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How I Used the 4-Gift Rule to Save Money This Christmas


How I Used the 4-Gift Rule to Save Money This Christmas

Editor’s note: This story was originally published in December 2017.

Those of us who have planned princess-worthy tea parties for a daughter’s first birthday understand the value of a theme. But I might be one of the few who believe a theme can save Christmas.

The holidays are supposed to feel magical, yet moms of multiple kids, like myself, are burdened with giving guilt. Will they cry because I bought Anna instead of Elsa? Did I get them enough?

The list goes on. But one year, I decided it doesn’t have to.

After being laid off from a job and coming to terms with the fact that more money was leaving my bank account than coming in, I realized I had to switch things up. So I turned to Facebook. Surely one of the many local mom groups I had joined years ago would have some ideas for me.

“Dear moms on Facebook, how can I buy my children everything if I’m lacking all the monies?”

Social media came to the rescue and my mom group let me in on a budget-saving idea: the four-gift rule.

This gifting strategy has helped me narrow my focus when it comes to getting Christmas gifts for my four kids and — best of all — save me hundreds of dollars.

What Is The Four-Gift Rule?

The four-gift rule is super simple. It even rhymes, so it’s easy to remember.

You focus your holiday spending on just four things for each child:

  • Something they want
  • Something they need
  • Something to wear
  • Something to read

This strategy sets clear boundaries on what types of gifts to get and caps how much you buy, so you don’t go overboard on Christmas spending. It’s a great family tradition to adopt if you want to reduce the financial stress of the holiday season.

Here are my tips for using the four-gift rule to stay within budget — plus how I implemented this gift-giving strategy for the first time.

Something They Want

This is where you can make kids’ wishes come true. Go ahead and get the gift they circled in that catalog or saw on a TV commercial. It will be your shiny present with a bow on top, so make it count.

Just make sure to set a spending limit for this gift — whatever works best for your budget. This could get expensive.

Pro Tip

Our guide of this year’s top kids’ toys under $25 will help you get something your kids will love without spending a fortune.

Did I mention I have four kids? Using coupons and shopping sales really help get this one under control.

That first year I implemented the four-gift rule, I scored my 11-year-old a smart watch, my 7-year-old a bike, my 4-year-old a Shopkins playset and my 2-year-old a Baby Alive doll by shopping Black Friday deals.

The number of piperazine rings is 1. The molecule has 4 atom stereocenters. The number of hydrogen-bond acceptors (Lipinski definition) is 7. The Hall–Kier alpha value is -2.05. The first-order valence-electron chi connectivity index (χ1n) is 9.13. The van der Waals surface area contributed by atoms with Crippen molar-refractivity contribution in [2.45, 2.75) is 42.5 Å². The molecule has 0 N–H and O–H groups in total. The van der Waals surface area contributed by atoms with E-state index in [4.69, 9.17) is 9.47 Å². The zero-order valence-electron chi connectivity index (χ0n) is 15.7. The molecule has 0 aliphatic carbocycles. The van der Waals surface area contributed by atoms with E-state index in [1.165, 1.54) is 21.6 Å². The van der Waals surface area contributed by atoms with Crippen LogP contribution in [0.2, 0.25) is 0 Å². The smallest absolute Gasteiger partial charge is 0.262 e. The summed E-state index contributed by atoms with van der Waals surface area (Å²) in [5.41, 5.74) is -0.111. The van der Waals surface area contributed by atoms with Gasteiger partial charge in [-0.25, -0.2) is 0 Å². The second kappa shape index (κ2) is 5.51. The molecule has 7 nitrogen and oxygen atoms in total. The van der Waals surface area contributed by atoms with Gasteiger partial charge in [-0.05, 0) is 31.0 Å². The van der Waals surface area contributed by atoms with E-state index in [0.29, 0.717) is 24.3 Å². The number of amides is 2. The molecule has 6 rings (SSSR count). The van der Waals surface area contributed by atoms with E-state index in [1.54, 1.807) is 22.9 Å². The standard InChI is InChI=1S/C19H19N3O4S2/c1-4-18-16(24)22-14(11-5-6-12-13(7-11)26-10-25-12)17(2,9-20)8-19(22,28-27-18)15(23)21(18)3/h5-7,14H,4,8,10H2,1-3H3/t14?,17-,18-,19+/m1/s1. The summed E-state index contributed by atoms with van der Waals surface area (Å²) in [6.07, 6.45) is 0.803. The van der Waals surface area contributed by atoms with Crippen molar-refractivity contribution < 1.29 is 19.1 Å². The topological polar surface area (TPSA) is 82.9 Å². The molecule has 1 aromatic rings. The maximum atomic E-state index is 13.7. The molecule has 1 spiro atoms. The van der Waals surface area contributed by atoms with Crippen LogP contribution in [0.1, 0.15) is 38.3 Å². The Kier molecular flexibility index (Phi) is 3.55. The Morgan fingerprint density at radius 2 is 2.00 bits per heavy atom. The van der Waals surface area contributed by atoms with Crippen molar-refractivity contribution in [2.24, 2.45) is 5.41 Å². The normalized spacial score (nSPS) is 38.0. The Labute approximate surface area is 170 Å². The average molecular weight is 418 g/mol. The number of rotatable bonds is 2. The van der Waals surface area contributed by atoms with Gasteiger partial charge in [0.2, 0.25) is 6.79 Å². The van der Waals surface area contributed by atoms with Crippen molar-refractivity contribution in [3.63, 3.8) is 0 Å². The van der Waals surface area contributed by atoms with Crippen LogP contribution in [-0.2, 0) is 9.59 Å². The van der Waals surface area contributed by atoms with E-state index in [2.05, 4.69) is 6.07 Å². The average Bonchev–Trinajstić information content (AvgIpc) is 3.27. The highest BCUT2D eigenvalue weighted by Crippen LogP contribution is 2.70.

Something They Need

You can get creative with this category and get something that you and your kids both agree they need.

This is a no-brainer if your kids play sports and their gear is getting a little worn. Maybe your children are shoe fanatics like mine and would really appreciate a new pair. Or perhaps your little one loves playing dress-up and could use a nice jewelry box to store their many accessories.

See, there’s more to this category than just socks and underwear.

Something to Wear

But really though — socks and underwear. Do it. Or go for something a little more exciting, like headphones, hats or headbands.

Joggers were a big request from my boys that first year. If you were under your budget on your shiny “want” gift, maybe you could package up an entire outfit.

The hardest part for me was making this category meaningful. I badly wanted to buy my girls adorable dresses from my favorite children’s store, but I thought about what they would prefer instead and bought fuzzy sweaters with a glittery Minnie Mouse outline.

Something to Read

This one is quite easy if you save it for last and see what’s left in your budget. It can be as simple as a paperback, or as grand as an e-reader.

For my oldest, I picked the junior novel version of the film “Coco.” He hadn’t seen the movie yet, so I put a note at the end of the book indicating he’d get a free pass to see it in theaters once he finished the book.

This gift category is a way to sneak in learning opportunities for your kids, but you can make it fun too.

Bonus: One Gift From Santa

We didn’t forget about jolly old St. Nick! In addition to the four gifts, I got each kid one present from Santa that I knew they would love — and a fun collection of small items for their stockings.

The best part is, I didn’t go over the top with this. In previous years, our gifting strategy was reversed. Most of the presents under the tree were from Santa and one or two were from Mom and Dad. Santa got too much credit. By following the four-gift rule, the kids can see how hard we work to get them the gifts they want, and the meaning of giving goes a little further.

Have I cured that giving guilt yet?

Meghan McAtasney is a freelance writer. Senior writer Nicole Dow contributed to this article.

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